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Profile: Jack Kwong (Appalachian State University)
  1.  9
    Jack M. C. Kwong (forthcoming). Is Open-Mindedness Conducive to Truth? Synthese:1-14.
    Open-mindedness is generally regarded as an intellectual virtue because its exercise reliably leads to truth. However, some theorists have argued that open-mindedness’s truth-conduciveness is highly contingent, pointing out that it is either not truth-conducive at all under certain scenarios or no better than dogmatism or credulity in others. Given such shaky ties to truth, it would appear that the status of open-mindedness as an intellectual virtue is in jeopardy. In this paper, I propose to defend open-mindedness against these challenges. In (...)
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  2.  48
    Jack M. C. Kwong (2011). Resisting Aliefs: Gendler on Belief-Discordant Behaviors. Philosophical Psychology 25 (1):77 - 91.
    This paper challenges T. S. Gendler's notion of aliefs, a novel kind of mental state which she introduces to explain a wide variety of belief-discordant behaviors. In particular, I argue that many of the cases which she uses to motivate such a mental state can be fully explained by accounts that make use only of commonplace attitudes such as beliefs and desires.
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  3.  2
    Jack M. C. Kwong (2016). Open‐Mindedness as Engagement. Southern Journal of Philosophy 54 (1):70-86.
    Open-mindedness is an under-explored topic in virtue epistemology, despite its assumed importance for the field. Questions about it abound and need to be answered. For example, what sort of intellectual activities are central to it? Can one be open-minded about one's firmly held beliefs? Why should we strive to be open-minded? This paper aims to shed light on these and other pertinent issues. In particular, it proposes a view that construes open-mindedness as engagement, that is, a willingness to entertain novel (...)
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  4.  12
    Jack M. C. Kwong (forthcoming). Open-Mindedness as a Critical Virtue. Topoi.
    This paper proposes to examine Daniel Cohen’s recent attempt to apply virtues to argumentation theory, with special attention given to his explication of how open-mindedness can be regarded as an argumentational or critical virtue. It is argued that his analysis involves a contentious claim about open-mindedness as an epistemic virtue, which generates a tension for agents who are simultaneously both an arguer and a knower (or who strive to be both). I contend that this tension can be eased or resolved (...)
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  5.  14
    Jack M. C. Kwong (2015). Epistemic Injustice and Open‐Mindedness. Hypatia 30 (2):337-351.
    In this paper, I argue that recent discussions of culprit-based epistemic injustices can be framed around the intellectual character virtue of open-mindedness. In particular, these injustices occur because the people who commit them are closed-minded in some respect; the injustices can therefore be remedied through the cultivation of the virtue of open-mindedness. Describing epistemic injustices this way has two explanatory benefits: it yields a more parsimonious account of the phenomenon of epistemic injustice and it provides the underpinning of a virtue-theoretical (...)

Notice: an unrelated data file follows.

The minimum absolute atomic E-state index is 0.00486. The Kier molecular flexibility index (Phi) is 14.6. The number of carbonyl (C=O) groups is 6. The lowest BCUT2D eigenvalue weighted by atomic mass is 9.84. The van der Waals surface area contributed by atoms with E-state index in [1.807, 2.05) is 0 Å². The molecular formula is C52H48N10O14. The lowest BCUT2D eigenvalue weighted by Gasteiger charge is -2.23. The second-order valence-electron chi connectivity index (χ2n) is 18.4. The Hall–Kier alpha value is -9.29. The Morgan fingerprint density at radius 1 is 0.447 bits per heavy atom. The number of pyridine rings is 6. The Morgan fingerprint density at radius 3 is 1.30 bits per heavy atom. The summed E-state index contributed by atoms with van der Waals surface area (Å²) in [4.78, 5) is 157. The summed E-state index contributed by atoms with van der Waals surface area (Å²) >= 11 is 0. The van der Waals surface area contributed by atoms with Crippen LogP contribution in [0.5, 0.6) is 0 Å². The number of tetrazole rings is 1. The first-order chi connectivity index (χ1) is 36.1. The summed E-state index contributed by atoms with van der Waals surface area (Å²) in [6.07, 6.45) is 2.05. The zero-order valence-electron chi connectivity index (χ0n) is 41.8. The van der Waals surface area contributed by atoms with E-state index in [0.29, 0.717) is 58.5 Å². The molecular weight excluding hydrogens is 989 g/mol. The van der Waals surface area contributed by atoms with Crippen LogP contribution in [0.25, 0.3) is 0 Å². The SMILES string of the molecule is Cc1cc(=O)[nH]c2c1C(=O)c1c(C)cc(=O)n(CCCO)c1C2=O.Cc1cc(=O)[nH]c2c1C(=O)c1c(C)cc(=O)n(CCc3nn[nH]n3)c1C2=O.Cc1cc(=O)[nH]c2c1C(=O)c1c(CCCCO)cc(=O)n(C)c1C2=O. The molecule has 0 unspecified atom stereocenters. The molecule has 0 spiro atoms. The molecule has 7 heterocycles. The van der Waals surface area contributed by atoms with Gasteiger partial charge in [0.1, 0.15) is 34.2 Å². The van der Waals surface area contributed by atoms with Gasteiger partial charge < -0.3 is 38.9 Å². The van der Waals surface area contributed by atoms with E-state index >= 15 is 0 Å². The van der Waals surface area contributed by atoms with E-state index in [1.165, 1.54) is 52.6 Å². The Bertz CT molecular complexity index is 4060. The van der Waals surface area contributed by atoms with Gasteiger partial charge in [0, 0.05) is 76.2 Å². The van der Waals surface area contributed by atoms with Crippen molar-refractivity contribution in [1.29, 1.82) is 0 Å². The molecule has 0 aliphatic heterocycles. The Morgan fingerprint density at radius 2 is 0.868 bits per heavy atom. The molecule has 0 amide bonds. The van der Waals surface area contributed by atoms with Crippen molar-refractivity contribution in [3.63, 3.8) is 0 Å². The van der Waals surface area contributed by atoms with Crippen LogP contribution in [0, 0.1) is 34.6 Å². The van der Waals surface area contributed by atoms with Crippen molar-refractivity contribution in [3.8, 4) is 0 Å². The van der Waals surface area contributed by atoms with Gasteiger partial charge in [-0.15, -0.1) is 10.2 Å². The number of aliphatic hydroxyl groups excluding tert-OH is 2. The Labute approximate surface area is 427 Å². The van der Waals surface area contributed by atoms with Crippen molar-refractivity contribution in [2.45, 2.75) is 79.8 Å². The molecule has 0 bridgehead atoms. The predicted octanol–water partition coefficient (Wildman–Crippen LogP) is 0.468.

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  6.  43
    Jack M. C. Kwong (2006). Why Concepts Can't Be Theories. Philosophical Explorations 9 (3):309-325.
    In this paper, I present an alternative argument for Jerry Fodor's recent conclusion that there are currently no tenable theories of concepts in the cognitive sciences and in the philosophy of mind. Briefly, my approach focuses on the 'theory-theory' of concepts. I argue that the two ways in which cognitive psychologists have formulated this theory lead to serious difficulties, and that there cannot be, in principle, a third way in which it can be reformulated. Insofar as the 'theory-theory' is supposed (...)
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  7.  42
    Jack M. C. Kwong (2007). Is Conceptual Atomism a Plausible Theory of Concepts? Southern Journal of Philosophy 45 (3):413-434.
    Conceptual atomism is the view according to which most lexical concepts lack ‘internal’ or constituent structure. To date, it has not received much attention from philosophers and psychologists. A centralreason is that it is thought to be an implausible theory of concepts, resulting in untenable implications. The main objective of this paper is to present conceptual atomism as a viable alternative, with a view toachieving two aims: the first, to characterize and to elucidate conceptual atomism; and the second, to dispel (...)
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  8.  2
    Jack M. C. Kwong (2014). Why Concepts Should Not Be Pluralized or Eliminated. Polish Journal of Philosophy 8 (1):7-23.
    Concept Pluralism and Concept Eliminativism are two positions recently proposed in the philosophy and the psychology of concepts. Both of these theories are motivated by the view that all current theories of concepts are empirically and methodologically inadequate and hold in common the assumption that for any category that can be represented in thought, a person can possess multiple, distinct concepts of it. In this paper, I will challenge these in light of a third theory, Conceptual Atomism, which addresses and (...)
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  9.  1
    Jack M. C. Kwong (2012). Julia Langkau and Christian Nimtz, Eds. , New Perspectives on Concepts . Reviewed By. Philosophy in Review 32 (1):37-39.
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  10. Jack M. C. Kwong (2010). Edouard Machery, Doing Without Concepts Reviewed By. Philosophy in Review 30 (2):115-117.